Onshore wind farm
Jeffreys Bay Wind Farm, situated between the towns of Jeffreys Bay and Humansdorp in the Eastern Cape province of South Africa, started commercial operations in July 2014. With an installed capacity of 138MW, it is regarded as one of the pioneering large wind farms in the country.
The investors in the project are Globeleq (owner and operator), Mainstream Renewable Power, Thebe Investment Corporation, Old Mutual Life Assurance Company (South Africa) (OMLACSA), engineering firms Enzani Technologies and Usizo Engineering, and a local community trust named The Amandla Omoya Trust.
The project received full environmental authorisation from the Department of Environmental Affairs in 2011, and construction started in December 2012. The first turbine was erected in September 2013, while 60 turbines were set in place in March 2014 and initial operations started in April of the same year.
The wind farm is designed to generate 460GWh a year of renewable electrical energy, will serve more than 100,000 South African families, and reduce annual carbon emissions by 420,000t, averaging 8.4 million tonnes over its lifetime.
At its peak, approximately 600 to 700 people were involved in the constuction, 45% of which were from the local communities in the Kouga Municipality. In addition, it created up to 11 permanent jobs.
The project forms part of the South African Government’s Renewable Energy Independent Power Producer Procurement Programme (REIPP), which includes 28 renewable energy projects to be established by 2030.
Financial closure for Jeffreys Bay Wind Farm, as well as two other projects in the REIPP – the 50MW photovoltaic (PV) power plant in De Aar and the 50MW PV solar farm in Droogfontein – was announced in November 2012. The combined investment for the three is estimated to be €500m ($673m).
The financiers included a syndicate of lenders led by ABSA and Barclays, and included the Development Bank of Southern Africa (DBSA), certain local institutional investors, Globeleq and its consortium partners.
The project site covers an area of 3,700ha, spanning across eight farms, of which the turbine components cover 4% of the land while the remaining areas are used for cultivation.
The works primarily involved the construction of the wind turbine foundations and installation of the turbines using two cranes. Other works included improvements to the access roads for transportation of the turbines to the site, construction of a substation and an operations and maintenance facility, and cabling for the substation and electrical collection system.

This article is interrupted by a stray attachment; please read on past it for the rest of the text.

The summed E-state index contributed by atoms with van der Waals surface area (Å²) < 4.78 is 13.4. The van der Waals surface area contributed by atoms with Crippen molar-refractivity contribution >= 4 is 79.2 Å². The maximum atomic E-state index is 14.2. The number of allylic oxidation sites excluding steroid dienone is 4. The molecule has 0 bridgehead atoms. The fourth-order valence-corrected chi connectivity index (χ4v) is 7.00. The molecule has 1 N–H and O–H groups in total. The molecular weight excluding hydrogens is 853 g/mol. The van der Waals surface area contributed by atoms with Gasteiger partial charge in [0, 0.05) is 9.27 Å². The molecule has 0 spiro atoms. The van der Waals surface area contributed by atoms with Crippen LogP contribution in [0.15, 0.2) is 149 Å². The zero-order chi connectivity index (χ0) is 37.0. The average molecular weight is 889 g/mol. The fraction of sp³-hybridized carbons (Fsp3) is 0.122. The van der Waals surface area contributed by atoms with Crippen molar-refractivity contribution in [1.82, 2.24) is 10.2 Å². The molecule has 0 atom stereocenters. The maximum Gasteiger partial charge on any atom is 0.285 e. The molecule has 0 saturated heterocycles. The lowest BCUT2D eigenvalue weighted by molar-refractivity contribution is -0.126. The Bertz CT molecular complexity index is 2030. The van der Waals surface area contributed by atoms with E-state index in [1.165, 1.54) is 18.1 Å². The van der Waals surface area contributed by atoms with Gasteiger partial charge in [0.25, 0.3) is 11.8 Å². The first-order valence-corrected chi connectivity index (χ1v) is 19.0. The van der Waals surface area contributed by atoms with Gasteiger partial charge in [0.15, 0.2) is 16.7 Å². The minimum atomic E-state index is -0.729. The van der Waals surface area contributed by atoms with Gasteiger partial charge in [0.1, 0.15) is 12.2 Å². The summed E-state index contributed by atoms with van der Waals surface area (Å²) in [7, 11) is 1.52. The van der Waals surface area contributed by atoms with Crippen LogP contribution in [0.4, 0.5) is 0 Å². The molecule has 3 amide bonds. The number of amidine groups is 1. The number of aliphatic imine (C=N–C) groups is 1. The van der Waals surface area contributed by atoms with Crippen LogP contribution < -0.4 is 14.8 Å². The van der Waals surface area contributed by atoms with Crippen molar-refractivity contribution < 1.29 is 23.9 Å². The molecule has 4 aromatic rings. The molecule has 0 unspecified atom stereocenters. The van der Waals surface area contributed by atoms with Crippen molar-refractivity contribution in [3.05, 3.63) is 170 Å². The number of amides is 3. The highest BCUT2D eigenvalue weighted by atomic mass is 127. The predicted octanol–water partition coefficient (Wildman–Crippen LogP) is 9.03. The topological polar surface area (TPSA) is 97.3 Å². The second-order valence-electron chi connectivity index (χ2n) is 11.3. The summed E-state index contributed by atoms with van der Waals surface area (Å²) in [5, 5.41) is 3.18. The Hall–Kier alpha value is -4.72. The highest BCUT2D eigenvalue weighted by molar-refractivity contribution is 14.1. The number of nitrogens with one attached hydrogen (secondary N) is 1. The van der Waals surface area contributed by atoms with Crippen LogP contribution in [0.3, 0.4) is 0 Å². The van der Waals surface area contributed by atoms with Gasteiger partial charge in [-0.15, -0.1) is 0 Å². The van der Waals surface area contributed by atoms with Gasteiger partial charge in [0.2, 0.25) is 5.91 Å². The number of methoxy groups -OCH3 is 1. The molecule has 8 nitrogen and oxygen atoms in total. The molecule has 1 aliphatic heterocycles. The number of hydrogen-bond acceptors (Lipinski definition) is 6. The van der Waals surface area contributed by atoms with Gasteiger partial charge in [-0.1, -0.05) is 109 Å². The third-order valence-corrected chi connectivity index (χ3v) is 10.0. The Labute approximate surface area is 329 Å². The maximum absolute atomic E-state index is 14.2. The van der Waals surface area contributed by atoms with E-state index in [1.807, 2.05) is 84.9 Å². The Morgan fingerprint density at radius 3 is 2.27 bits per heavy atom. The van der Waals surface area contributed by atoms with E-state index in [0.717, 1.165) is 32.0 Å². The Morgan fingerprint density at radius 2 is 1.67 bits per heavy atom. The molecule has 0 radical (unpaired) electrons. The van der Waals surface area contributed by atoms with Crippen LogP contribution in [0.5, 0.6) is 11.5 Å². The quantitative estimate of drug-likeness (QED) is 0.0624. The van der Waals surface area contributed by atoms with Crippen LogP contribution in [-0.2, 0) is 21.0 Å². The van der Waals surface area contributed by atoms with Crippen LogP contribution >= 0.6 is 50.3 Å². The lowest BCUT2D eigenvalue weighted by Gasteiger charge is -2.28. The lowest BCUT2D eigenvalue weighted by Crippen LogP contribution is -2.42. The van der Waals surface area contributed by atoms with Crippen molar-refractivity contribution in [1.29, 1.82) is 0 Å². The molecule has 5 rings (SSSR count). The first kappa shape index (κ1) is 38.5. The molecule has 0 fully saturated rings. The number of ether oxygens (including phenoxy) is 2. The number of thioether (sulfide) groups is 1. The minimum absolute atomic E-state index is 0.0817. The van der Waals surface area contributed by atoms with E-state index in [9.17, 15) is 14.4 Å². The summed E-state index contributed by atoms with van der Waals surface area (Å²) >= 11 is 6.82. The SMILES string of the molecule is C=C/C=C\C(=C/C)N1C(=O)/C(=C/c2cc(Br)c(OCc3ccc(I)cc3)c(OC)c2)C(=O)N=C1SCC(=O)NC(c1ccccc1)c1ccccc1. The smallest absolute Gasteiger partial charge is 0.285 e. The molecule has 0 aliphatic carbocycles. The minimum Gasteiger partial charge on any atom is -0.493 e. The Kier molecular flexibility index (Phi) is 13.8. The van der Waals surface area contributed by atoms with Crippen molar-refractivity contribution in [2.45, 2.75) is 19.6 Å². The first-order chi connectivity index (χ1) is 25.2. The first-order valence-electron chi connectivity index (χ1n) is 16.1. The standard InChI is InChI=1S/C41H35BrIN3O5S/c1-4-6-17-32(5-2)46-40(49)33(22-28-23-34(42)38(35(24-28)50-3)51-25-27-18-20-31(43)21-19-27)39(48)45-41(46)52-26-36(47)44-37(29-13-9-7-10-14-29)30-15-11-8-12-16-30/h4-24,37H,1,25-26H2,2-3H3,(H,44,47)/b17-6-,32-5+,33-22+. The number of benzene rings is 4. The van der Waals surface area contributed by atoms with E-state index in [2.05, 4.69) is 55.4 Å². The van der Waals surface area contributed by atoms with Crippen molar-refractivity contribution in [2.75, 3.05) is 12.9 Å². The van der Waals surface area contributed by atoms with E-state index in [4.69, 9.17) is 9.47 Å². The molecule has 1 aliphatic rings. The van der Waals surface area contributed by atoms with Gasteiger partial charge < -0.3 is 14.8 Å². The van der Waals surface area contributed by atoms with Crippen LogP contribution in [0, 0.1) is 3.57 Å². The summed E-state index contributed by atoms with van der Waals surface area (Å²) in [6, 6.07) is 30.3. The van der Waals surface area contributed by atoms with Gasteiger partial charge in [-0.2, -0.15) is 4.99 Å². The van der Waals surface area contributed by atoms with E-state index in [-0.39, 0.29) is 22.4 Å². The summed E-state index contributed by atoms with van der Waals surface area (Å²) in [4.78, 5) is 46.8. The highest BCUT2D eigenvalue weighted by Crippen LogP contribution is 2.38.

Transportation of the wind turbines from the Port of Ngqurato to the project site started in July 2013 and was completed in February 2014, covering a total distance of 110,000km.
Each of the 60 Siemens SWT 2.3MW wind turbines is 80m tall and has blades measuring 49m long. Each rotor has a diameter of 101m and weighs 60t, while each nacelle weighs 82t. The tubular steel towers weigh 162t, and the average rotation of the blades is between six and 16 revolutions per minute (rpm).
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Clean energy generated from the wind farm is fed to the neighbouring 132kV Eskom grid line. Escom will continue to purchase power from the farm for a period of 20 years. The first power to the grid was supplied in December 2013.
Siemens, who supplied the turbines, is also responsible for maintaining them for an initial period of 10 years.
The civil and electrical works were carried out by the consortium of Murray & Roberts Construction, and Consolidated Power Projects (CONCO), which also oversaw the construction of the new sub-station, roads, foundations and civil buildings, including medium and high-voltage installations.
Up to 60 pad-mounted transformer kiosks (PTK), each integrating a customised 2.7MVA 33kV / 690V distribution transformer, a 33kV gas-insulated ring main unit and low voltage equipment, were supplied by ACTOM MV Switchgear.
The transportation contractor for the project was Deugro, while Ingozi Management provided occupational health and safety services.
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